Best cheap smartphones
Some of the best phones can be had for a penny or for free when you sign up for a 2-year plan.
This post comes from Michael Sweet at Cheapism.
Shopping for a cheap smartphone is no easy task. There are dozens upon dozens from which to choose, and all seem to linger in the shadow of the latest Apple iPhone, which is decidedly not a budget choice.
Still, Samsung, HTC and other phone manufacturers are gaining popularity. Microsoft has released a new, well-received mobile operating system called Windows Phone 8 that has breathed new life into Nokia's line of phones, and other smartphone makers are adopting the platform as well. Well-known producers of cheap smartphones also include Motorola, Kyocera and LG. (Microsoft owns MSN Money.)
BlackBerry maker Research In Motion has been keeping a low profile as it struggles to recast itself as a serious smartphone competitor. A new line of BlackBerry phones debuts in 2013 with a brand-new BlackBerry 10 operating system.
With so many manufacturers competing for a place in consumers' pockets and purses, you'll find plenty of models for very reasonable prices if -- and this is a big if -- you're willing to swallow a two-year service contract with the provider offering the cheap smartphone you want.
Our top picks among the best cheap smartphones are the HTC Windows Phone 8X (starting at $50 with Verizon; also available from AT&T and T-Mobile) and the Motorola Droid Razr M (starting at 1 cent with Verizon). Both are high-quality, versatile phones with large, gorgeous displays and excellent performance.
We also like the Samsung Galaxy S Blaze 4G (free with T-Mobile) for its excellent battery life and very good overall performance, although reviewers chide it for being a little heavy on the bloatware -- preloaded software or apps that can't easily be deleted.
The HTC Evo 4G LTE (starting at $50 with Sprint) wins us over with a large, 4.7-inch display that looks simply gorgeous. If Sprint's limited but expanding 4G LTE network covers your area, the HTC Evo makes an excellent choice. The Kyocera Rise (free with Sprint) is not nearly so impressive, with modest hardware relative to the best cheap smartphones. Reviewers note that the Rise tends to lag at times and the call quality isn't up to par.
We based our starting prices for cheap smartphones on the assumption that bargain hunters would be willing to sign a new contract (typically two years). That's the surest and often only route to the lowest price or a free phone. The top nationwide cellular service providers -- AT&T, Sprint, T-Mobile and Verizon -- offer inexpensive smartphones plus the data plans you need to get the most out of these devices. Each service provider sells plans at different prices, although you may be required to purchase a specific plan or choose particular options depending on the phone you buy.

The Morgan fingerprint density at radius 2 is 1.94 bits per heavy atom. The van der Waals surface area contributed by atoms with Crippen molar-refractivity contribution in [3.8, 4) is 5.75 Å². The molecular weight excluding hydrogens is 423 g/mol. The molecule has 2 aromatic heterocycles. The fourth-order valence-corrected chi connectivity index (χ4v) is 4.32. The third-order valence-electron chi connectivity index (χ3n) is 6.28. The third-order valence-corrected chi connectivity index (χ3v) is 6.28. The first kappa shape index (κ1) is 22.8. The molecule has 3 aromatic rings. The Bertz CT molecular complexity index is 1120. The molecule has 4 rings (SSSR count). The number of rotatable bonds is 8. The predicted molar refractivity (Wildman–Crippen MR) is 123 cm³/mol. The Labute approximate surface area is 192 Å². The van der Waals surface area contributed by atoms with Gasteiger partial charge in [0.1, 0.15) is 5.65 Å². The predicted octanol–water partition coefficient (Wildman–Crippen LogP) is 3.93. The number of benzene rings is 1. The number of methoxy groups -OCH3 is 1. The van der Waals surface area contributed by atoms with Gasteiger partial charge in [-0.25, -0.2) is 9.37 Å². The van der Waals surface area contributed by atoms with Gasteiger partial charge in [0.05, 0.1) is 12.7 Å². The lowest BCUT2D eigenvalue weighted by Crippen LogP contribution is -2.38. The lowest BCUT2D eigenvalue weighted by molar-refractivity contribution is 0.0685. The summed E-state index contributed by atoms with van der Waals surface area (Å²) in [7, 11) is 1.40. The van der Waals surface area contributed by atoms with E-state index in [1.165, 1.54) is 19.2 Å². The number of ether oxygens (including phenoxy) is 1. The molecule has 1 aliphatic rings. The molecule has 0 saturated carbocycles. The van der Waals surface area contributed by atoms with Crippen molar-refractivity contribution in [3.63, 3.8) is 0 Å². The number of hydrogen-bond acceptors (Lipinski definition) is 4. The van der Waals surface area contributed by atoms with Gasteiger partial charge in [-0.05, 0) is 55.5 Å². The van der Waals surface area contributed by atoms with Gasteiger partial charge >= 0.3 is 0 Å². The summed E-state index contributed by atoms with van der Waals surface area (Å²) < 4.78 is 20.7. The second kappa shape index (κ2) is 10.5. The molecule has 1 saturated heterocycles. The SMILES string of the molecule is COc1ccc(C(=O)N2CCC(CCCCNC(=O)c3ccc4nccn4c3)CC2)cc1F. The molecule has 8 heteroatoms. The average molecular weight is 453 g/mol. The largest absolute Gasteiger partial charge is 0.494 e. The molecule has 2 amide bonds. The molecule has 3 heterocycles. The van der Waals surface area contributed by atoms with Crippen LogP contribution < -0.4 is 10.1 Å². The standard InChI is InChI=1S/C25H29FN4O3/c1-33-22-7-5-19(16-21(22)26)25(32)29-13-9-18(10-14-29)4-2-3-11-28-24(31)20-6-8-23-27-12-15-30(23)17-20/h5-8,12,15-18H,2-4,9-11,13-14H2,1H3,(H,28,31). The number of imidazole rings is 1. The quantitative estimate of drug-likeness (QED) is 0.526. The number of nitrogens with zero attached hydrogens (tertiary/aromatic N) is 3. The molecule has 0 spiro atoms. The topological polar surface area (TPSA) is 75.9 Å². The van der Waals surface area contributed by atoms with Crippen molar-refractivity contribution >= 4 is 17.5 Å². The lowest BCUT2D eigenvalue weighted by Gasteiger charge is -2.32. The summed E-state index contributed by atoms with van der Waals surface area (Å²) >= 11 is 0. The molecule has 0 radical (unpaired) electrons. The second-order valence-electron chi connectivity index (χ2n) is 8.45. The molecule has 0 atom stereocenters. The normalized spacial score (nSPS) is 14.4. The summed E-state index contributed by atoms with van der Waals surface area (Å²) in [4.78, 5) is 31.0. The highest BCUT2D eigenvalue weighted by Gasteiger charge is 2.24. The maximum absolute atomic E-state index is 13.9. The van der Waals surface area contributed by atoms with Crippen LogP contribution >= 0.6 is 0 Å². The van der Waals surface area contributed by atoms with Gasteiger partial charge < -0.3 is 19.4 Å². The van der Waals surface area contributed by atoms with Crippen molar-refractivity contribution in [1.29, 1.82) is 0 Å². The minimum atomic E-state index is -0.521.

More and more cheap smartphones support 4G LTE, the latest and fastest cellular network technology and a welcome advance for multimedia purposes such as streaming or downloading video. If you're interested in a 4G LTE phone, check with your provider to find out if the service is available in your area.
Verizon offers the broadest 4G LTE coverage now, followed by AT&T, while Sprint is still in the early stages. T-Mobile touts an extensive 4G network that approaches LTE speeds, although it's based on a different underlying technology.
There's certainly no shortage of expensive smartphones to ogle, with their faster hardware and superior multimedia capabilities. But the best cheap smartphones are loaded with appealing features -- so many, in fact, that the average consumer looking for a better-than-average phone might feel overwhelmed when assessing the options. Shopping for a phone is made more challenging by carriers' propensity to customize handsets with their own software and feature sets.
The best cheap smartphones are sophisticated devices that essentially function as mini computers and increasingly pull double duty as media players. Nowadays most cheap smartphones include cameras with resolution as high as 8 megapixels and many also shoot video. One new trend is the inclusion of a smaller, front-facing camera for video chatting in addition to the main camera.
Video, photos, and games call for an excellent display, and our top picks include phones with HD screens. The touchscreens on most cheap smartphones range from about 3.5 inches to 4.3 inches.
If you're a frequent texter, you'll also want an easy-to-use virtual keyboard and possibly a physical keyboard.
A cheap smartphone packed with features can quickly run dry, especially if you spend lots of time using a 4G network, watching video or using apps. If you're a heavy user, prepare to measure a phone's battery life in hours rather than days. Most smartphones, regardless of price, need to be charged at least once a day when used heavily. Frugal users can stretch the battery life of the best cheap smartphones to a few days. But what's the fun in that?
More on Cheapism and MSN Money:
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